But don't get me wrong, I'm all for healthy competition. I encourage anyone else that's willing to stake their claim to make a go of it. Good luck... 

Edited by The Lions Den

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48 minutes ago, The Lions Den said:
On ‎8‎/‎28‎/‎2019 at 12:01 PM, agamoto said:

The same sort of thing will happen with CGC, eventually. Monopolies last for as long as it takes someone else to come up with better ideas, and/or a better implementation for around the same price. Just ask MySpace or Digg or Yahoo. Hugely successful, all big dogs once, until someone came along with a better way of doing it and those companies practically went bankrupt within a matter of a few years. 

Here's the thing: 

When you're dealing with physical entities (like comic books) there are only so many ways you can do it. Online companies like My Space and Yahoo don't actually certify or encapsulate a physical object, do they? They basically just offer a platform for people to interact with other people---you're not sending fragile physical objects back and forth across the planet and having those objects certified by them.

So in order to come up with "a better way of doing it", it seems to me the first thing you'd need to do is find a group of experts that are both able and willing to devote the majority of their lives to certifying comic books. This is not as easy as you may think. Many comic dealers and experts in the hobby are pretty happy just doing what they're doing; they have the freedom to move at their own pace and they can come and go as they please. Being tied down to a job that can consume up to 60 hours a week (or more) of your time isn't most people's idea of fun. And if you can't find folks with expert credentials, you're simply not going to be able to compete with juggernauts like CGC.

And because they do employ folks that are recognized as leaders in the hobby, a certain element of trust has already been established (which is crucial in any business, but in this hobby it's essential). Moreover, CGC continues to develop new ideas and expand their operation into other areas (such as magazines, lobby cards and movie posters) which gives them the advantage of diversity. Add to that a certain amount of business savvy, and their close affiliation with other respected certification companies such as NGC, and you have a company that is well positioned to be the industry leader for many years. 

But don't get me wrong, I'm all for healthy competition. I encourage anyone else that's willing to stake their claim to make a go of it. Good luck... 

You make good points about finding enough people who want to devote the time/resources/careers to grading comics, and even better points about NGC as a parent company with already existing infrastructure and collectible grading expertise (and reputation, which is as valuable or MORE valuable to potential employees than it is to customers).  Another issue would be that even if you could find the 'talent' for a company like CGC, you need them to be geographically all in the same place, or be able to find them and convince them to move to one location (or possibly two, as CGC has just opened in London but might get seriously boned by Brexit).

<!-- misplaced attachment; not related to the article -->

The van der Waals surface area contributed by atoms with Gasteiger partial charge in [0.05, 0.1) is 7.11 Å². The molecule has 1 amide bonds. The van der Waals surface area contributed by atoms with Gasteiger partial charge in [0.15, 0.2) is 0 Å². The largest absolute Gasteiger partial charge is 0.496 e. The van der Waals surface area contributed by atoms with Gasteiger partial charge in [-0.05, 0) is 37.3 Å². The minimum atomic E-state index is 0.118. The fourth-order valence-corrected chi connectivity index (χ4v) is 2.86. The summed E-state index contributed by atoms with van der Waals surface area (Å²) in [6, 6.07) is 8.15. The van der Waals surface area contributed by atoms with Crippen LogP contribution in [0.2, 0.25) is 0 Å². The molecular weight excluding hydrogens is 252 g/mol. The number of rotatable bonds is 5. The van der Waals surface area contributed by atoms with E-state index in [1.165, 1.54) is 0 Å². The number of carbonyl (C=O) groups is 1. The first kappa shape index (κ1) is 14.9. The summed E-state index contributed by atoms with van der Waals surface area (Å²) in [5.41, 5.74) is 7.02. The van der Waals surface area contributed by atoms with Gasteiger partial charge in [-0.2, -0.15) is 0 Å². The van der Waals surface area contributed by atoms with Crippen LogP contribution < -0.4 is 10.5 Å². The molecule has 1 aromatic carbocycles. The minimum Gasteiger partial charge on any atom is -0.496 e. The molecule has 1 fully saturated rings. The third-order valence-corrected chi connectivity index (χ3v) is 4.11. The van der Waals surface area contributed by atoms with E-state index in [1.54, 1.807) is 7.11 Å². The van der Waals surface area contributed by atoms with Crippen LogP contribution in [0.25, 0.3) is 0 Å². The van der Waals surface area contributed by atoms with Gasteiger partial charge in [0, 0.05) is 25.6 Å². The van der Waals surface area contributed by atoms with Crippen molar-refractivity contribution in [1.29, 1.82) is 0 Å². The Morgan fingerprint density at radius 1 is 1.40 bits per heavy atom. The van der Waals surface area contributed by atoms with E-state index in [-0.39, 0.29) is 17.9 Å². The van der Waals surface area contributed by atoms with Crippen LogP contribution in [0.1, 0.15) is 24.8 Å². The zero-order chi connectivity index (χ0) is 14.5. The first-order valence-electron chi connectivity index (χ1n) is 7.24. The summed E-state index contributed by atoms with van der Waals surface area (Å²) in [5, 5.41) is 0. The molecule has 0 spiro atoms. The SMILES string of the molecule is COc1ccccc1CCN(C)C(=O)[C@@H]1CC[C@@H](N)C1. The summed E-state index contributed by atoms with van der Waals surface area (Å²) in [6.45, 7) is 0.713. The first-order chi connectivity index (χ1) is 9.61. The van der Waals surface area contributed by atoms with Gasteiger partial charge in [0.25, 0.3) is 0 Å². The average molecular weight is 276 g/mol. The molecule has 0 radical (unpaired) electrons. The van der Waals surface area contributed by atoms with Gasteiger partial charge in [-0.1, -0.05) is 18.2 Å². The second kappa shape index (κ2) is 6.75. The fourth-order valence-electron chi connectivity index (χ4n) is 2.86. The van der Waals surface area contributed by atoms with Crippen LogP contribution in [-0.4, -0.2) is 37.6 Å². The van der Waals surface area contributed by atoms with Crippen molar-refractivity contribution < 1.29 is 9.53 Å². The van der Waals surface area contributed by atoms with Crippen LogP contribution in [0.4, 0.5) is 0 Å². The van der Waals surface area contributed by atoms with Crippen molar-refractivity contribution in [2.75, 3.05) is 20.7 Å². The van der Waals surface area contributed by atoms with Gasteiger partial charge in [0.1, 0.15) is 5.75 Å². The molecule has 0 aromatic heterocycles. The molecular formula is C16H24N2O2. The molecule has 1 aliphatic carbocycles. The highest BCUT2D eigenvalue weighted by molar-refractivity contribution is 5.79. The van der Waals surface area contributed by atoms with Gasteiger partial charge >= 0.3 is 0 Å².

There's just so many comparative advantages that CGC has in addition to just being first (which is already huge), that it would take A LOT for a true competitor to step up and be any kind of threat.  CBCS isn't perfect, but has already done better than I thought it would, and part of that is the reputation of the founders, and I think a large part of that is signature verification.  I don't know what their numbers look like, but I don't think anyone is getting a great profit yet (nor did they expect to yet), which is ultimately the goal, not to cater to every whim of every potential customer.  But I guess they could compete on modernization and turnaround times?

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23 minutes ago, revat said:

There's just so many comparative advantages that CGC has in addition to just being first (which is already huge), that it would take A LOT for a true competitor to step up and be any kind of threat.  CBCS isn't perfect, but has already done better than I thought it would, and part of that is the reputation of the founders, and I think a large part of that is signature verification.  I don't know what their numbers look like, but I don't think anyone is getting a great profit yet (nor did they expect to yet), which is ultimately the goal, not to cater to every whim of every potential customer.  But I guess they could compete on modernization and turnaround times?

Thank you! :foryou: 

I'd like to see CBCS become a more viable contender, but I haven't seen much from them in the way of expansion, and by all accounts they really need to overhaul their customer service department and their website. I certainly wish them luck, but the reality seems to be they're becoming the perennial "also-ran..."  (shrug)

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On 10/3/2019 at 9:42 AM, The Lions Den said:

Thank you! :foryou: 

I'd like to see CBCS become a more viable contender, but I haven't seen much from them in the way of expansion, and by all accounts they really need to overhaul their customer service department and their website. I certainly wish them luck, but the reality seems to be they're becoming the perennial "also-ran..."  (shrug)

If CBCS’s label didn’t look like trash, I’d seriously consider using them. 

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On 10/3/2019 at 12:42 PM, The Lions Den said:

Thank you! :foryou: